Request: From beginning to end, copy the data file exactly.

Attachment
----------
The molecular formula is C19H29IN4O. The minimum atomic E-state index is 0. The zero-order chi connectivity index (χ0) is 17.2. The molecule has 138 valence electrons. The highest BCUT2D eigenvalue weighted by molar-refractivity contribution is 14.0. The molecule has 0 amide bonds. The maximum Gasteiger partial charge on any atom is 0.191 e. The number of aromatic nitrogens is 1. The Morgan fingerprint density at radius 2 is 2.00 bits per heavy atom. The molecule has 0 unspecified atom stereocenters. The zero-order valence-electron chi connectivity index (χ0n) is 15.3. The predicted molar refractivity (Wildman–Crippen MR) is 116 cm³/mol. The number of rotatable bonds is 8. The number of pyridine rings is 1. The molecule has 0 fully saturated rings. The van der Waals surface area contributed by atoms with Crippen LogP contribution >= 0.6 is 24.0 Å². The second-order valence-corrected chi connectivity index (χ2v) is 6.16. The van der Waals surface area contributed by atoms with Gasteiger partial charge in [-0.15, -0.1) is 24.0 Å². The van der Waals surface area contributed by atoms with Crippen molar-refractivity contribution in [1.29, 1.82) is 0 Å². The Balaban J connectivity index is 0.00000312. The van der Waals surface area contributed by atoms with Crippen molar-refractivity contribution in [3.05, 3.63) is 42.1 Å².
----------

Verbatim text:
The molecular formula is C19H29IN4O. The minimum atomic E-state index is 0. The zero-order chi connectivity index (χ0) is 17.2. The molecule has 138 valence electrons. The highest BCUT2D eigenvalue weighted by molar-refractivity contribution is 14.0. The molecule has 0 amide bonds. The maximum Gasteiger partial charge on any atom is 0.191 e. The number of aromatic nitrogens is 1. The Morgan fingerprint density at radius 2 is 2.00 bits per heavy atom. The molecule has 0 unspecified atom stereocenters. The zero-order valence-electron chi connectivity index (χ0n) is 15.3. The predicted molar refractivity (Wildman–Crippen MR) is 116 cm³/mol. The number of rotatable bonds is 8. The number of pyridine rings is 1. The molecule has 0 fully saturated rings. The van der Waals surface area contributed by atoms with Crippen LogP contribution >= 0.6 is 24.0 Å². The second-order valence-corrected chi connectivity index (χ2v) is 6.16. The van der Waals surface area contributed by atoms with Gasteiger partial charge in [-0.15, -0.1) is 24.0 Å². The van der Waals surface area contributed by atoms with Crippen molar-refractivity contribution in [1.29, 1.82) is 0 Å². The Balaban J connectivity index is 0.00000312. The van der Waals surface area contributed by atoms with Crippen molar-refractivity contribution in [3.05, 3.63) is 42.1 Å².